To completely convince ourselves that the gum layer could be removed safely, we conducted a series of solvent tests on the coating with mineral spirits, isopropanol, acetone and water, outlined in another table (fig. 9). Water quickly swelled and dissolved the coating in the area of black watercolor. Isopropanol and acetone only slightly dissolved the coating in the same areas. Mineral spirits had no discernible effect. the coating was less water soluble in colored areas, where it was slightly swelled by water alone. We speculated that interaction with the metal-based pigments may have affected drying or aging of the varnish layer, a theory supported by C. V Horie, who notes in his description of plant gums that their molecules can be cross-linked by trivalent metal ions, e.g. lead and mercury salts.9 Further, the crackle pattern was finer and more extensive in the black pigment areas, perhaps due to the cumulative effect of a consistently higher temperature in this region caused by the absorption of IR energy. the Wolbers cleaning systems were reviewed to see if one might be applied successfully. a variety of moisture delivery systems were considered including agar and Gore-Tex, but methylcellulose seemed to have the greatest potential for providing the appropriate moisture release rate. the addition of ammonium hydroxide to water slightly increased the solubility of the coating in both regions. a combination of water and isopropanol caused the coating to become soft and coagulated, and it was this reaction that allowed the greatest control in manipulating the coating without significant alteration of the watercolor layer beneath.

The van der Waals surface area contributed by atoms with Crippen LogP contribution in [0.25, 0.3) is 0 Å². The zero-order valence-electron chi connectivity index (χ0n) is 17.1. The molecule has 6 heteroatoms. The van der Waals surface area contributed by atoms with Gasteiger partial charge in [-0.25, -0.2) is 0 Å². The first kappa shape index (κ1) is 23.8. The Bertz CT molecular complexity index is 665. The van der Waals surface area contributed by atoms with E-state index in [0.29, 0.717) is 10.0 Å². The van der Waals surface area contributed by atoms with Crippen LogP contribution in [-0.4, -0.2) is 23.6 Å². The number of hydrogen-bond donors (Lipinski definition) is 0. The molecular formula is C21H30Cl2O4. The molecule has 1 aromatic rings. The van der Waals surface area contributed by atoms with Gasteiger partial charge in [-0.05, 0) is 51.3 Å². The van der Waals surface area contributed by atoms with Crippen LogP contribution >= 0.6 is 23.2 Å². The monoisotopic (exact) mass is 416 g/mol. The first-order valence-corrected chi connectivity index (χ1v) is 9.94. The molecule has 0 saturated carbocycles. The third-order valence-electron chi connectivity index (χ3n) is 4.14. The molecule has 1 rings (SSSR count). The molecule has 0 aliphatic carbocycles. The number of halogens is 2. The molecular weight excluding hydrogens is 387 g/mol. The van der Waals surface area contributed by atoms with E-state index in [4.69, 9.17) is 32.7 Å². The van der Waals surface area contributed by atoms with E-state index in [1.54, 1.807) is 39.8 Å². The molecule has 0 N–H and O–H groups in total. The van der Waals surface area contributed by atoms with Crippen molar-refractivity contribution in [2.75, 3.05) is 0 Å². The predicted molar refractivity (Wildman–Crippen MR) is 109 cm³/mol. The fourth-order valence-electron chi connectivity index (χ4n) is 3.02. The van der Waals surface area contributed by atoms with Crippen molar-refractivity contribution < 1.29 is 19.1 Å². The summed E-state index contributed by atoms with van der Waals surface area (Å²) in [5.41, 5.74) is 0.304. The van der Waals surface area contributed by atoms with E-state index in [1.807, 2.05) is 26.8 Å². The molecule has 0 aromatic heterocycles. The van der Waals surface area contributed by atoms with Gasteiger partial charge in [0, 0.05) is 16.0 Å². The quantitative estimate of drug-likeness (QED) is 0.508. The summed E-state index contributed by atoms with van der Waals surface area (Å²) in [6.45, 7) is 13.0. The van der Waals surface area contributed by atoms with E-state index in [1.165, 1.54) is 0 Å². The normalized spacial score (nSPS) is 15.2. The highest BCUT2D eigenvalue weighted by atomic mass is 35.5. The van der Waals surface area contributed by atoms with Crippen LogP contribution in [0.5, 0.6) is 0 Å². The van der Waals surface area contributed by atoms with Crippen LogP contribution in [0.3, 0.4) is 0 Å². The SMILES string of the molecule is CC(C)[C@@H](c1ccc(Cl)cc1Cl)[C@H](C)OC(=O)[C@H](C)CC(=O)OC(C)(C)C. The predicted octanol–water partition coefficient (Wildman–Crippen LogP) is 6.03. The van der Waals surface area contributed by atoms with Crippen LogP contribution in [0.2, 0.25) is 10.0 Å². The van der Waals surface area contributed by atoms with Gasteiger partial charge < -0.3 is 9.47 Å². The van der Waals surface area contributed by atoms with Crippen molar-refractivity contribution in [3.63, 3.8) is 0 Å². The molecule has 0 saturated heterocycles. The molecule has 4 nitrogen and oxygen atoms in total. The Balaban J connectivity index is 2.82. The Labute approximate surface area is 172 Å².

Both curator and conservators decided that the benefits of varnish removal outweighed the risks, and that the treatment should be undertaken to reduce stress on the paper and paint layers and reveal detail obscured by the dark coating. the removal procedure involved softening and swelling the gum with a poultice followed by mechanical action to reduce the excess. Although the removal process required minimal tools and supplies, the success was all in the technique. Achieving the desired result, that is, removal of the varnish without significant alteration of the paint layer, required extraordinary skill and sensitivity to the "moment of truth," when all the variables were right for successful execution of the procedure.